Celebrating 50 years together this past May, both Laverna and Basil Stevens  attended St. Eugene’s residential school

By Chadd Cawson Local Journalism Initiative Reporter

Secwépemc (Shuswap) First Nation Elders, Basil and Laverna Stevens, celebrated 50 years together this past May. Both had their first day at St. Eugene’s residential school north of Cranbrook in 1956. Laverna  remembered her first day, when she was just five,  like it was yesterday. It vividly stands out in her mind, starting with the long ride over. She spent four long years there.

“I spent a good portion of my childhood there. I remember being only five and having to scrub the aluminum stripping on each of the stairs with a toothbrush,” said Laverna. “When we first got there, they took off all our clothes and scrubbed us down in these big tubs, not only with face cloths but with brushes, and kerosene in the hair in case we had bugs, I guess. It was hurtful, it was shameful, it was memorable. It felt like they just wanted to wash the brown skin off us.” 

“It was very sadistic,” Basil added. “I remember them seeming like they enjoyed doing it.”

“Depending on when your birthday was, that’s when they’d haul you off to the school,” he continued. “What sticks out for me is the first day. I hated…going. I looked forward to Christmas and summers because I knew it meant we got to go home.” 

He recalled visitation rights were difficult ,as many of the children’s parents could not make it up as much as they would have liked to. Residential schools were built a great distance away from Indigenous communities and that was done with intention. 

Basil made a promise to his mother to complete grade twelve, but he knew he could not do so at St. Eugene’s. He had resorted to acting out.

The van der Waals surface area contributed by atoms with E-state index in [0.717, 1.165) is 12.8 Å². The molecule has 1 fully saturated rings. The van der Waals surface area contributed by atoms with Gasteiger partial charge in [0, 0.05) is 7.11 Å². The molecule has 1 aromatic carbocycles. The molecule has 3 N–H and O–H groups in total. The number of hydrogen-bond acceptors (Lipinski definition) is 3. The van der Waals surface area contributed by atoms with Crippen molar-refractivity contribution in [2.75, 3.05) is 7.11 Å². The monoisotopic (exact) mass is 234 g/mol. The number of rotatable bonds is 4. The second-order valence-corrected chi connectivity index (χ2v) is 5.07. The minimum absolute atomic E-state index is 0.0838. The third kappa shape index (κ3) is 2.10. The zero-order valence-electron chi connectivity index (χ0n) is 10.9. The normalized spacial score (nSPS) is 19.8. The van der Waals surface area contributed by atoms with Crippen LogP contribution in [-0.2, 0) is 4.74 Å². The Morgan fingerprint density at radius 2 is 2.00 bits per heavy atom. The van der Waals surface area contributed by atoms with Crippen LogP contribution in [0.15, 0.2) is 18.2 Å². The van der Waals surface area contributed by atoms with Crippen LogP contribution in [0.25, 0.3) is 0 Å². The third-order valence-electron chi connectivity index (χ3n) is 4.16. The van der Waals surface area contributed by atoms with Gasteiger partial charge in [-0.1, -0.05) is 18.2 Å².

“I hated it so much that I started to do bad things like running away, drinking and everything. They couldn’t handle me anymore, so they kicked me out,” Basil said. He attended St. Eugene’s until 1965. 

“I was very respectful of my mom’s wishes. She wanted me to finish high school,” he paused, a little choked up. “I listened to her.”

Being kicked out of St. Eugene’s set him free to have the rest of his high school experience at David Thompson Secondary in Invermere. 

On his journey after residential school Basil spent a short amount of time at the Oakalla Model Prison Farm near Deer Lake in Burnaby, BC.

“Man, I loved that. Three square meals a day –  they treated you good, gave you good clothes (and) I had my own room. As I think back, it was so much better than our time in residential school. The food they gave us and the way they treated us at St. Eugene’s was very bad. I’ve learned to slowly put the trauma aside. I guess you can say I dealt with it and put it away. Not only me, but I can probably speak for almost everyone:  residential schools affected everyone out here in their own way and in different ways, but everyone was impacted by their time at them.”

Impacts on survivors of the residential school system often came in the form of post traumatic stress disorder (PTSD) or turning to alcohol or other substances after returning home as a means to forget what they had endured. St. Eugene’s, which is now a beautiful golf course, closed its doors in 1970. Basil has been there since and has made his peace with it. Living on their property that has been in the family for generations, Laverna and Basil have made quite a life for themselves.

“Life here on the property and bringing up the kids, we have been able to do what we wanted to do without having the outside world bother us too much, because we had gone through a lot of the discipline, the rigidness, not being able to go out of the yard and play. All the rules we had to endure at the residential school, it was like being in jail,” said Laverna. “Then when we came home, and got married, we drank a lot at first because that’s what our parents, and everybody around us did. Not realizing why, they drank to forget everything that happened in residential school, or what happened when they got home. The young people still do their drugs, because they don’t know what to do and I think they would do much better coming back to their culture, to their ways of life. It’s hard but because we were seeking out the spirituality, the culture, we’re comfortable with it. We were once both alcoholics. We could go back to drinking, but we don’t have that urge anymore. It’s just not a calling anymore.”